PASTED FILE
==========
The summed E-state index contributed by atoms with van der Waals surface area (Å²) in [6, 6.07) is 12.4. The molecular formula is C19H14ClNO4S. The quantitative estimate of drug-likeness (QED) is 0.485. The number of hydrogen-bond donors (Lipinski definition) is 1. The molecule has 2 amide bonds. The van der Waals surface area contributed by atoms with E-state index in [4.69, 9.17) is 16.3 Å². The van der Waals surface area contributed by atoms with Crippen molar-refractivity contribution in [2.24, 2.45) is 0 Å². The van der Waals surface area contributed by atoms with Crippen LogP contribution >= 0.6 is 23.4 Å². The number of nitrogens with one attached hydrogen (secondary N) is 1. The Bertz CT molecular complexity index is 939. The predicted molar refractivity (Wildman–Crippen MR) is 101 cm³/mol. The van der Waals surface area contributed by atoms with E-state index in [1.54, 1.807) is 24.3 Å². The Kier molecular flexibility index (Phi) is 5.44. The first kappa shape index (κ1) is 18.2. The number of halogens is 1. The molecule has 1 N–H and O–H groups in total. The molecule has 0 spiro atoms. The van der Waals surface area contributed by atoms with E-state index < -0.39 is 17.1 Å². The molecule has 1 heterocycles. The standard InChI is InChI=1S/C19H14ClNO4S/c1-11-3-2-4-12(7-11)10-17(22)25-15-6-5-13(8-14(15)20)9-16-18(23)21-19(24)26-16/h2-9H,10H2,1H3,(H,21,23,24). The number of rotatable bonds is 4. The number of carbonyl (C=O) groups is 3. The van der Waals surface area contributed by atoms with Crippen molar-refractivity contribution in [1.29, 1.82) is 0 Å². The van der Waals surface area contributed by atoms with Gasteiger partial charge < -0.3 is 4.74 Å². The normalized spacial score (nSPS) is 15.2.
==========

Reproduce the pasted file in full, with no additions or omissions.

The summed E-state index contributed by atoms with van der Waals surface area (Å²) in [6, 6.07) is 12.4. The molecular formula is C19H14ClNO4S. The quantitative estimate of drug-likeness (QED) is 0.485. The number of hydrogen-bond donors (Lipinski definition) is 1. The molecule has 2 amide bonds. The van der Waals surface area contributed by atoms with E-state index in [4.69, 9.17) is 16.3 Å². The van der Waals surface area contributed by atoms with Crippen molar-refractivity contribution in [2.24, 2.45) is 0 Å². The van der Waals surface area contributed by atoms with Crippen LogP contribution >= 0.6 is 23.4 Å². The number of nitrogens with one attached hydrogen (secondary N) is 1. The Bertz CT molecular complexity index is 939. The predicted molar refractivity (Wildman–Crippen MR) is 101 cm³/mol. The van der Waals surface area contributed by atoms with E-state index in [1.54, 1.807) is 24.3 Å². The Kier molecular flexibility index (Phi) is 5.44. The first kappa shape index (κ1) is 18.2. The number of halogens is 1. The molecule has 1 N–H and O–H groups in total. The molecule has 0 spiro atoms. The van der Waals surface area contributed by atoms with E-state index < -0.39 is 17.1 Å². The molecule has 1 heterocycles. The standard InChI is InChI=1S/C19H14ClNO4S/c1-11-3-2-4-12(7-11)10-17(22)25-15-6-5-13(8-14(15)20)9-16-18(23)21-19(24)26-16/h2-9H,10H2,1H3,(H,21,23,24). The number of rotatable bonds is 4. The number of carbonyl (C=O) groups is 3. The van der Waals surface area contributed by atoms with Crippen molar-refractivity contribution in [1.29, 1.82) is 0 Å². The van der Waals surface area contributed by atoms with Gasteiger partial charge < -0.3 is 4.74 Å². The normalized spacial score (nSPS) is 15.2.